Avian influenza detected in grizzly bears
A grizzly bear is seen in a file photo.
For the Eagle | January 17, 2023 5:05 PM
Avian influenza has leaped into Montana’s bear population.
According to a press release from Montana Fish, Wildlife and Parks (FWP) on Tuesday, three juvenile grizzly bears tested positive for highly pathogenic avian influenza (HPAI) virus during the fall of 2022. The three bears — one near Augusta, one near Dupuyer and another near Kalispell — were observed to be in poor condition, and exhibited disorientation and partial blindness, among other neurological issues, officials said.
The bears were euthanized due to their sickness and poor condition.
These were the first documented cases of HPAI in grizzly bears. A fox and a skunk in Montana tested positive for HPAI last year and the virus has been found in raccoons, black bears and even a coyote in other states and countries, FWP said.
“We suspect these mammals probably get the virus from consuming infected birds,” FWP Wildlife Veterinarian Jennifer Ramsey said.
Avian influenza (AI) virus is a naturally occurring virus in birds. AI viruses are classified into two groups, based on the severity of disease they cause in infected poultry. Low pathogenic AI viruses generally cause no clinical illness, or only minor symptoms in birds. HPAI viruses are extremely infectious and fatal to poultry and some species of wild birds.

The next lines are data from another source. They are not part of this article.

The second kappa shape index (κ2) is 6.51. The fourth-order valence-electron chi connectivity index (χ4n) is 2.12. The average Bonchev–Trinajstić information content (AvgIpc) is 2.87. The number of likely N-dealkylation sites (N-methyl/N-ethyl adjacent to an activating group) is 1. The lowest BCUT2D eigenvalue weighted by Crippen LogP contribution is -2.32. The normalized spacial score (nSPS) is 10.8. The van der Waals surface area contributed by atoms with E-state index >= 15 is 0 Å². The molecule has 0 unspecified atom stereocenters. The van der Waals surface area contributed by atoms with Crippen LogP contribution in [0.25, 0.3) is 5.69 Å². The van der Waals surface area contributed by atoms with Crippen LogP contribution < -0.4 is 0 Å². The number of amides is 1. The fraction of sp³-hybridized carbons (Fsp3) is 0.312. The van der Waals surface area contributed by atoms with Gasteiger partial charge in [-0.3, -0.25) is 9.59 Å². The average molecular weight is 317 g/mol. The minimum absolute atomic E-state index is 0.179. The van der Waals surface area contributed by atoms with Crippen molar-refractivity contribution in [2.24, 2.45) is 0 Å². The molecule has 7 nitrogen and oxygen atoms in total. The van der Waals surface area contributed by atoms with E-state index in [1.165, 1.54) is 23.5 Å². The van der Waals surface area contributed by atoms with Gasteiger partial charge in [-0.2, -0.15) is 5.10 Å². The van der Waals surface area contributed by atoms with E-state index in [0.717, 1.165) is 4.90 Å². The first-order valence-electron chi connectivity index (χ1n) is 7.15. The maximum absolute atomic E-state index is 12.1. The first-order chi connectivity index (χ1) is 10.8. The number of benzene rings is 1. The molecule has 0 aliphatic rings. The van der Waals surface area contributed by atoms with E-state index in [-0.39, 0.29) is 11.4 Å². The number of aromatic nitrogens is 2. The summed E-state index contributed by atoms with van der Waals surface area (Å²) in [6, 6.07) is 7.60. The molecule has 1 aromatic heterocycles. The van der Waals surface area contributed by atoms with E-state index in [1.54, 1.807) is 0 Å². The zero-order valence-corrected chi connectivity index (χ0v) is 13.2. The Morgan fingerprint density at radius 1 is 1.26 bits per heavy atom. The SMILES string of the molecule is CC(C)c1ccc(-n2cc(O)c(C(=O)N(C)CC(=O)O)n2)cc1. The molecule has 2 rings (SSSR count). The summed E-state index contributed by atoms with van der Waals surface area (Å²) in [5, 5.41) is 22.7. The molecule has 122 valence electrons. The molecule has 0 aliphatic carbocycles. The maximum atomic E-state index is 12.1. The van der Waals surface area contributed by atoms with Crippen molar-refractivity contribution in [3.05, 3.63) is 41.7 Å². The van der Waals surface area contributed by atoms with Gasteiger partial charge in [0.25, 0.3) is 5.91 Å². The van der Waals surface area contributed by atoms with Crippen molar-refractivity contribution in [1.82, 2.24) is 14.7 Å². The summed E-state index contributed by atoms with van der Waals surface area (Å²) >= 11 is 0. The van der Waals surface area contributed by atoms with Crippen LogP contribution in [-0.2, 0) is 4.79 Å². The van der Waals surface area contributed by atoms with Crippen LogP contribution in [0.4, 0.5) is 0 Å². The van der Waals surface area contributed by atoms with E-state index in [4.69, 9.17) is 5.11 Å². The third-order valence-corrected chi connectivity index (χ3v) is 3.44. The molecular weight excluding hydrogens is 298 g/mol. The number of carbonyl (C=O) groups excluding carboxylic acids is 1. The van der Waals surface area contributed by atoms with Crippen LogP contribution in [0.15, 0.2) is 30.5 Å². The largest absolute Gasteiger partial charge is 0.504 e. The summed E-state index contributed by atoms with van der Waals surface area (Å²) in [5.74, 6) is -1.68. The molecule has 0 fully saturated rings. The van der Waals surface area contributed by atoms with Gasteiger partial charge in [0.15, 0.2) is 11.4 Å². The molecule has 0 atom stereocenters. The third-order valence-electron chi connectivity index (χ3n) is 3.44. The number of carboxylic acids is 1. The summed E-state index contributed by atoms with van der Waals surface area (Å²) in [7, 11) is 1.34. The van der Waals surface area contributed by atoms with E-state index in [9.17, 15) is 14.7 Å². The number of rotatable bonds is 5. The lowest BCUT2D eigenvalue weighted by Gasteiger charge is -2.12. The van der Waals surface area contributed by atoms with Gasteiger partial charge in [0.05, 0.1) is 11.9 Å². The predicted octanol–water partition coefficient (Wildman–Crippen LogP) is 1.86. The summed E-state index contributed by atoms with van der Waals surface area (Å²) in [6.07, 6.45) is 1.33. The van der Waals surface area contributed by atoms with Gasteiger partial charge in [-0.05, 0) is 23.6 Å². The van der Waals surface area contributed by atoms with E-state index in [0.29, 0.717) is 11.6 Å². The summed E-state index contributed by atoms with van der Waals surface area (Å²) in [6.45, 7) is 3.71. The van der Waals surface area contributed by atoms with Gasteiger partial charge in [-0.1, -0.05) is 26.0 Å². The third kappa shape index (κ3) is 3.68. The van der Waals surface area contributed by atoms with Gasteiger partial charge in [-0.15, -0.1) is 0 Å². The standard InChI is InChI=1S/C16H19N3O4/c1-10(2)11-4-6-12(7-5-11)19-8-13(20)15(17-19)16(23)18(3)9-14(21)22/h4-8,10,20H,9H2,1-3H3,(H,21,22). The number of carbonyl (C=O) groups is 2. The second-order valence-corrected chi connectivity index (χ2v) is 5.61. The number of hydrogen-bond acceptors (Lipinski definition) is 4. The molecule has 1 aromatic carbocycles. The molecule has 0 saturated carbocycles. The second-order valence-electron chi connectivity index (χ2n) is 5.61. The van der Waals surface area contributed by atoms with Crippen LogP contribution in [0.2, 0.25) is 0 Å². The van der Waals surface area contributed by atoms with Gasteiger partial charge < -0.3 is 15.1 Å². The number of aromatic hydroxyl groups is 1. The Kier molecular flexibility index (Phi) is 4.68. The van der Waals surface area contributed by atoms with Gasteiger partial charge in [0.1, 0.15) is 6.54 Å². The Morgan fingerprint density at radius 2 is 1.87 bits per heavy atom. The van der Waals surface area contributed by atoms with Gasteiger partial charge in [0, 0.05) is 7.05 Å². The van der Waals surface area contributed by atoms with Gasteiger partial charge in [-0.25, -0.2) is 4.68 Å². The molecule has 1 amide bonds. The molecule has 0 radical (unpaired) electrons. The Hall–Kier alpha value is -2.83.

To date, there have been 17 cases reported in Montana’s domestic poultry flocks, leading to the deaths of more than 82,000 birds, most recently a small backyard flock of 10 in Cascade County reported Jan. 10.
Avian influenza was found among a Flathead County commercial flock for the second time in late December, with the first case leading to the death of seven birds here in July.
First detected in domestic birds in Indiana on Feb. 8, 2022 the current AI strain had been detected in wild birds in Newfoundland and Labrador in eastern Canada in December 2021. Since first being detected in the eastern United States in January 2022, it has spread to all four bird migration flyways, including the Central and Pacific flyways, which covers parts of Montana.
The 2022 HPAI variant continues to have a significant effect on commercial and backyard flocks, with nearly 58 million birds in 47 states affected nationally.
The only states that have not reported cases are Louisiana, West Virginia and Hawaii.
Winter temperatures have led to a resurgence of the illness, with cases jumping from a total of 2.11 million in October 2022 to 5.07 million through the end of the year.
Although the Centers for Disease Control and Prevention (CDC) considers risk of HPAI spread to humans to be very low, people should take precautions when handling game birds, sick or dead birds and mammals they find. Whenever possible, avoid contact with sick or dead wildlife. Even if an animal is not suspected to have died from a contagious disease, gloves should be worn if a dead animal must be handled for disposal.
FWP staff would like to know about unusual or unexplained cases of sickness and/or death of wild birds and animals. Cases can be reported by calling a local wildlife biologist or the wildlife lab in Bozeman at 406-577-7880 or 406-577-7882.
Reporter Jeremy Weber can be reached at email@example.com.